On July 23, 1861, the Confederate War Department officially appointed Ashby a lieutenant colonel and second in command of the 7th Cavalry, CSA. Although technically he was required to report to Col. Angus W. McDonald, he remained on detached duty. When ordered to serve in the command of McDonald, Lt. Col. Ashby again resisted.

He considered McDonald to be among the academy-trained, tired and elderly or otherwise worthless officers found during the early stages of the war. Ashby used his political allies masterfully to unseat McDonald. He insisted that men he recruited expected to serve under his command and not under the direction of some interloper.

When McDonald retired in February 1862, Ashby became the 7th Cavalry’s colonel.

Bungled estimate

The Confederate War Department allowed Ashby great leeway because he was successful in the field, killing Yankees and delighting newspapermen and their readers at home. By March 1862, Ashby’s 7th Cavalry had ballooned into 27 companies, plus artillery, a force nearly three times the size of a typical regiment. At one point, Gen. Robert E. Lee himself commented, “I did not know before that Colonel Ashby’s command embraced more than cavalry.”

However like Ashby himself, his cavalry lacked organization, discipline and military correctness. Confederate Gen. Richard Taylor wrote, “He was without capacity or disposition to enforce discipline on his men.”

In March 1862, at Kernstown, Jackson needed the intelligence only Ashby and his cavalry could provide.

Jackson anticipated that his 3,400 men could handily defeat Union Col. Nathan Kimball and his force at Kernstown. Ashby reported that Kimball’s force numbered just 3,000 men — but the true figure was about 8,500.

For Jackson, faulty intelligence from his cavalry chief, Turner Ashby, led to a defeat.

Infuriated, Jackson tried to strip Ashby of his cavalry. Ashby resigned his commission, threatening to organize an independent command. Jackson quickly backed down, explaining in a letter to Lee, “If I persisted in my attempt to increase the efficiency of the cavalry, it would produce the contrary effect as Colonel Ashby’s influence, [which] is very popular with his men, would be thrown against me.”

Jackson nevertheless continued to object to Ashby’s anticipated promotion to brigadier general, once stating, “He has such bad discipline and attaches so little importance to drill, that I would regard it as a calamity to see him promoted.” The Confederate War Department made Ashby a brigadier on May 23, 1862.

Appalling spectacle

On May 24, 1862, at Middletown, Va., Ashby’s men fell upon Union Gen. Nathaniel P. Banks’ supply trains, which were stacked up on the Valley Pike. Henry Kyd Douglas said “all sorts of mixed-up fighting ensued.” He wrote of “a bleeding pile” of Union troops, “a roaring, shrieking, struggling mass of men and horses, crushed, wounded and dying.”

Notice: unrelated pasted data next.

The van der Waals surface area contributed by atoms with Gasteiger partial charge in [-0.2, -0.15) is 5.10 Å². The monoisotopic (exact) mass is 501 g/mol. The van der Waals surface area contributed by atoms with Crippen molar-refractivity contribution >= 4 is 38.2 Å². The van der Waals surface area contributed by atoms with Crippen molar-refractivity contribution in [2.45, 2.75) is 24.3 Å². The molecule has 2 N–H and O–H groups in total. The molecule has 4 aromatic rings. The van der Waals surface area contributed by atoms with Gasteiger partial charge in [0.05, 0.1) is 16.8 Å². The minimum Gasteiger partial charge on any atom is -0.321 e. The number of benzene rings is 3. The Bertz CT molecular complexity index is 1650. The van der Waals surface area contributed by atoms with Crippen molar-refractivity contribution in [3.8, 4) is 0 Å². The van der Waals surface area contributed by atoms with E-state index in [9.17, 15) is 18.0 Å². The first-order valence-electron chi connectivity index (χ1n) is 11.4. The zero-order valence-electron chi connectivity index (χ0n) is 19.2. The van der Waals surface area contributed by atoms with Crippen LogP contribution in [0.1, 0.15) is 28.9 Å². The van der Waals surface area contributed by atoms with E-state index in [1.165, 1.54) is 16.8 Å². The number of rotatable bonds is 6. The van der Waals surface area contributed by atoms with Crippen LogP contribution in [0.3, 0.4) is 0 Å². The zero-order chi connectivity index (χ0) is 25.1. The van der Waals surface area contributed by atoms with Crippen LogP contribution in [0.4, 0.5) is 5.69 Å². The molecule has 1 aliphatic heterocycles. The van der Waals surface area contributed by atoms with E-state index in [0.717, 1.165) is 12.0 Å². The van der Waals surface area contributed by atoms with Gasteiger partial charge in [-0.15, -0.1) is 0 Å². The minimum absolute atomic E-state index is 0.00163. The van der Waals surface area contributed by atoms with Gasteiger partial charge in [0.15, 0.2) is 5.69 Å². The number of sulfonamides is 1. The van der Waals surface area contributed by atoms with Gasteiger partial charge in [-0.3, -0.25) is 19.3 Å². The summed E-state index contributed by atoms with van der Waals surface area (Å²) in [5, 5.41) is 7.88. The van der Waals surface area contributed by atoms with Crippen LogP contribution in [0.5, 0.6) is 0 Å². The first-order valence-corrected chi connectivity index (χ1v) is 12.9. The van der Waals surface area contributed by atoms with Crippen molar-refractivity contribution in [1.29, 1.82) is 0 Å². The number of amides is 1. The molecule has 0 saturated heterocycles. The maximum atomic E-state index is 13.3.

Jackson called the scene at Middletown “a most appalling spectacle of carnage and destruction.” During at least this one event, the undisciplined nature of Ashby and his men had dire results. Some Confederate cavalry apparently chased down fleeing Union troops and slaughtered them.

As Federal wagons spilled forth whiskey, meat and other stores, some of Ashby’s men went on a bacchanalian cavort. An officer attempted to “persuade them to abandon this disgraceful employment and return to their duty.” Jackson accused the troopers of “abandon[ing] themselves to pillage.”

A year later, Jackson, a teetotaler, still blamed Ashby for letting the bulk of the Union force escape while his cavalry wallowed in whiskey. “Had the cavalry played its part in this pursuit … but a small portion of Banks’ army would have made its escape to the Potomac,” Jackson said in his official report.

His last fight

As Jackson’s army retreated south and east from Harrisonburg toward Port Republic, Ashby’s cavalry delayed and frustrated Maj. Gen. John C. Fremont’s advance in the valley. On June 6, 1862, two miles south of Harrisonburg, the 1st New Jersey Cavalry, led by Sir Percy Wyndham, attacked Ashby’s position.

Ashby’s troops inflicted heavy losses on Wyndham’s cavalry, but Ashby became dismounted. Always a risk taker to the point of rashness, he continued the fight on foot. He was felled by a bullet from a Pennsylvania Bucktail. Turner Ashby, the gallant knight of the chivalrous South, probably died instantly.

Jackson wrote to Imboden: “Poor Ashby is dead. He fell gloriously. I know you will join with me in mourning the loss of our friend, one of the noblest men and soldiers in the Confederate army.”

Turner Ashby, originally buried at the University of Virginia, was reinterred in 1866 at the Stonewall Cemetery in Winchester. He is buried with his brother Richard, who was killed earlier in the war.

John E. Carey is a frequent contributor to the Civil War page.